Christopher Bouceck wrote that: “The Yemeni government has sought to link the rebellion to the larger ‘war on terrorism’ and garner international support by claiming the Houthis’ supporters include secular Libya [pre-2011], radical Sunni extremist al-Qaeda, Lebanese Hizbollah, and Shi’i Iran. The state has not yet produced evidence that the Houthi rebels are receiving outside military assistance, or proven its recent assertions that Iran is meddling in the conflict.”[28] However, government has nevertheless found many willing ears for its narrative in recent years. Though inaccurate, associations of Houthis with AQAP have been used by Saleh’s regime to garner military aid from international and regional donors. There, however, is a genuine threat that increased insecurity caused by Houthi activities in the far North could “permit the reinfiltration” of AQAP “into Saudi territory, from which it had been mostly eradicated in 2003–2006.”[29] Donors therefore continued to support military action against the Houthis up until 2011. The culmination of this was a direct military involvement in Yemen by Saudi troops in 2009.

Even more commonly associated with AQAP is Al-Hirak Al-Janubi, the Southern secessionist movement. On the other side of the country, the origins of the Southern secessionist movement can be linked to the first three years of Yemeni union after 1990, a union which did not bring many material benefits to the former People’s Democratic Republic of Yemen. In the aftermath of the “democratisation”, Southern communist government structures were slowly dismantled. This included privatising services and bringing an end to a heavily subsidised healthcare system and public education in that half of the country. These and other funding cuts reinforced rumours spreading among the local population that Southern resources, and particularly Southern oil and gas, were being siphoned by the capital, Sana’a, to promote Northern interests.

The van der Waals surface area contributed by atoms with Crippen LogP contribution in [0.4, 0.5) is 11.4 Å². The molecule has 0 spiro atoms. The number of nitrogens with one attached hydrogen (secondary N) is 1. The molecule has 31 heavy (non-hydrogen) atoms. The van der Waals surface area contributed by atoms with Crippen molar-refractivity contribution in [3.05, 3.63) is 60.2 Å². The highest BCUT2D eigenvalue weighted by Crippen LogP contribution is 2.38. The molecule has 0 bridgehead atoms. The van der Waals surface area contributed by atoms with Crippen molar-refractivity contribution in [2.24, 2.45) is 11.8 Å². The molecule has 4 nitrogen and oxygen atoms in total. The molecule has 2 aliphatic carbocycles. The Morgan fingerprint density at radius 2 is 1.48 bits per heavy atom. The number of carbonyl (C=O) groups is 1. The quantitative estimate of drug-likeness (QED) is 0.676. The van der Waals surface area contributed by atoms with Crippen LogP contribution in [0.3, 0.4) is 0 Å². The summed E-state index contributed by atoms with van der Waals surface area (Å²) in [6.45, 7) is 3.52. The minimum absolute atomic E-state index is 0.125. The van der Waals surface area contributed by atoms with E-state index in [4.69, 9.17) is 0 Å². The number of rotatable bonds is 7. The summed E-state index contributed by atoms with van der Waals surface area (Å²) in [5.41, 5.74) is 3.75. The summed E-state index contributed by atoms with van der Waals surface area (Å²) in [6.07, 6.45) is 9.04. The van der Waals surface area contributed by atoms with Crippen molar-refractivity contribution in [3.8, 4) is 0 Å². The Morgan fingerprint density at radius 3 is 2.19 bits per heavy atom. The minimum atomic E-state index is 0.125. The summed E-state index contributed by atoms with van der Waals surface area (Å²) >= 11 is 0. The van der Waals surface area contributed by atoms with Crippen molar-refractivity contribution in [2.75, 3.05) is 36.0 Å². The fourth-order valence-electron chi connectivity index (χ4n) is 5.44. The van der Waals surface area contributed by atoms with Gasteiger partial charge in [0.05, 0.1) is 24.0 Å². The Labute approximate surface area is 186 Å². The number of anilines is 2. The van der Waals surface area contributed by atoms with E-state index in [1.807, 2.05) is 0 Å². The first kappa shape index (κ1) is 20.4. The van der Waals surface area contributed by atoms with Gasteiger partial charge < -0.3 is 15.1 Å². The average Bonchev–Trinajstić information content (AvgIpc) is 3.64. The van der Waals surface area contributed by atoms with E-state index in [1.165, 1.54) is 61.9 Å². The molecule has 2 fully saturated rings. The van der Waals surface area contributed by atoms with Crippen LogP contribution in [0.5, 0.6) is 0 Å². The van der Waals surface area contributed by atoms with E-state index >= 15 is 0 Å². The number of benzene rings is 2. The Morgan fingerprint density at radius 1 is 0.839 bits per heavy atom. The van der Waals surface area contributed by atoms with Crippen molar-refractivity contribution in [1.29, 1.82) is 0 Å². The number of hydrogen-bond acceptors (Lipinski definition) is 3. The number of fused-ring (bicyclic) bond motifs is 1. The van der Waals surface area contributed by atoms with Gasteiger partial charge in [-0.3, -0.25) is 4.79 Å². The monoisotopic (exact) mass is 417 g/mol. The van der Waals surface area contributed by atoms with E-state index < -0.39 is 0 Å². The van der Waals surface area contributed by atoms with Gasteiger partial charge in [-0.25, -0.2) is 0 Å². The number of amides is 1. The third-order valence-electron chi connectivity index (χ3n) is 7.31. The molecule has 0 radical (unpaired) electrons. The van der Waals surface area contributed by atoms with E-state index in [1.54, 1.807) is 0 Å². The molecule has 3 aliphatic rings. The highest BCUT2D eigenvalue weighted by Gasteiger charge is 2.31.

Figure 3: Al-Hirak al-Janubi Activity, 2007 - 2013

Together with the gradual reduction of the Yemeni Socialist Party's (YSP) authority and influence across the country, growing Southern dissatisfaction with the new status quo eventually led to the 1994 separatist war, in which Southern forces were, however, quickly overwhelmed by those from the North. Following the unquestionable victory of the North of Yemen over the South, President Saleh’s regime set about a process of purging YSP leaders from key positions in the South. He replaced them with Northern officials in order to ensure that a second war would never occur. It has been argued that the North deliberately decimated the South and then delayed reparations as a constant reminder about the cost of further disobedience. [30]